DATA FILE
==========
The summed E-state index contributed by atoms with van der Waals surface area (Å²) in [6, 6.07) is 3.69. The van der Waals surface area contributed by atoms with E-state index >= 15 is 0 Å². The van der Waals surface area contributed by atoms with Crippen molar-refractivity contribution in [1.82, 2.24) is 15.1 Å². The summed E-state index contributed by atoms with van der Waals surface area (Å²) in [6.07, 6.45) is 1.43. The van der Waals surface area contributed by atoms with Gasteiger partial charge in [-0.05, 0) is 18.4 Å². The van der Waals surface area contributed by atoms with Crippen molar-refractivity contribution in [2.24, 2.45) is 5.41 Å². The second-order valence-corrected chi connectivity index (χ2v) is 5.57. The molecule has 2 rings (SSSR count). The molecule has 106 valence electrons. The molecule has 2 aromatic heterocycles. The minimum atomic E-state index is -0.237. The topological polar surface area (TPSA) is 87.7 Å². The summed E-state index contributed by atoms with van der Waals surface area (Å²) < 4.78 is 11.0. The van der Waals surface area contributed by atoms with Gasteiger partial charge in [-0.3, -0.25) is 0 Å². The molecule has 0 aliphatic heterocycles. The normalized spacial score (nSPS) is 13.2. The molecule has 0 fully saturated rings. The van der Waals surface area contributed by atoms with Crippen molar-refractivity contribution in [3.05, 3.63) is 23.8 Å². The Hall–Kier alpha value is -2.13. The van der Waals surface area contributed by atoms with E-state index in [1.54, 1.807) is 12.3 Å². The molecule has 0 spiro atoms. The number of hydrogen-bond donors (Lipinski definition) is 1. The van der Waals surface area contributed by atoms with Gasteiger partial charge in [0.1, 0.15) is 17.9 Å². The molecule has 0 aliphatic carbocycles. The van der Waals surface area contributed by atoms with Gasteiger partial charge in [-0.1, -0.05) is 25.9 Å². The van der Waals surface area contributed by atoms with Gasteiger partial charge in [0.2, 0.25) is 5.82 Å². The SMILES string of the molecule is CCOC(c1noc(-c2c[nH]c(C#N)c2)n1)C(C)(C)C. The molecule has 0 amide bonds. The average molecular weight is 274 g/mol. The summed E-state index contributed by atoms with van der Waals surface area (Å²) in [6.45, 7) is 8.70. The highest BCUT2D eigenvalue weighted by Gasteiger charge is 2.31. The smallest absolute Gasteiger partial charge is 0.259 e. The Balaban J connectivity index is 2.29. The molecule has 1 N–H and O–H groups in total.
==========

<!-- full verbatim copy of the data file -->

The summed E-state index contributed by atoms with van der Waals surface area (Å²) in [6, 6.07) is 3.69. The van der Waals surface area contributed by atoms with E-state index >= 15 is 0 Å². The van der Waals surface area contributed by atoms with Crippen molar-refractivity contribution in [1.82, 2.24) is 15.1 Å². The summed E-state index contributed by atoms with van der Waals surface area (Å²) in [6.07, 6.45) is 1.43. The van der Waals surface area contributed by atoms with Gasteiger partial charge in [-0.05, 0) is 18.4 Å². The van der Waals surface area contributed by atoms with Crippen molar-refractivity contribution in [2.24, 2.45) is 5.41 Å². The second-order valence-corrected chi connectivity index (χ2v) is 5.57. The molecule has 2 rings (SSSR count). The molecule has 106 valence electrons. The molecule has 2 aromatic heterocycles. The minimum atomic E-state index is -0.237. The topological polar surface area (TPSA) is 87.7 Å². The summed E-state index contributed by atoms with van der Waals surface area (Å²) < 4.78 is 11.0. The van der Waals surface area contributed by atoms with Gasteiger partial charge in [-0.3, -0.25) is 0 Å². The molecule has 0 aliphatic heterocycles. The normalized spacial score (nSPS) is 13.2. The molecule has 0 fully saturated rings. The van der Waals surface area contributed by atoms with Crippen molar-refractivity contribution in [3.05, 3.63) is 23.8 Å². The Hall–Kier alpha value is -2.13. The van der Waals surface area contributed by atoms with E-state index in [1.54, 1.807) is 12.3 Å². The molecule has 0 spiro atoms. The number of hydrogen-bond donors (Lipinski definition) is 1. The van der Waals surface area contributed by atoms with Gasteiger partial charge in [0.1, 0.15) is 17.9 Å². The molecule has 0 aliphatic carbocycles. The van der Waals surface area contributed by atoms with Gasteiger partial charge in [-0.1, -0.05) is 25.9 Å². The van der Waals surface area contributed by atoms with Gasteiger partial charge in [0.2, 0.25) is 5.82 Å². The SMILES string of the molecule is CCOC(c1noc(-c2c[nH]c(C#N)c2)n1)C(C)(C)C. The molecule has 0 amide bonds. The average molecular weight is 274 g/mol. The summed E-state index contributed by atoms with van der Waals surface area (Å²) in [6.45, 7) is 8.70. The highest BCUT2D eigenvalue weighted by Gasteiger charge is 2.31. The smallest absolute Gasteiger partial charge is 0.259 e. The Balaban J connectivity index is 2.29. The molecule has 1 N–H and O–H groups in total.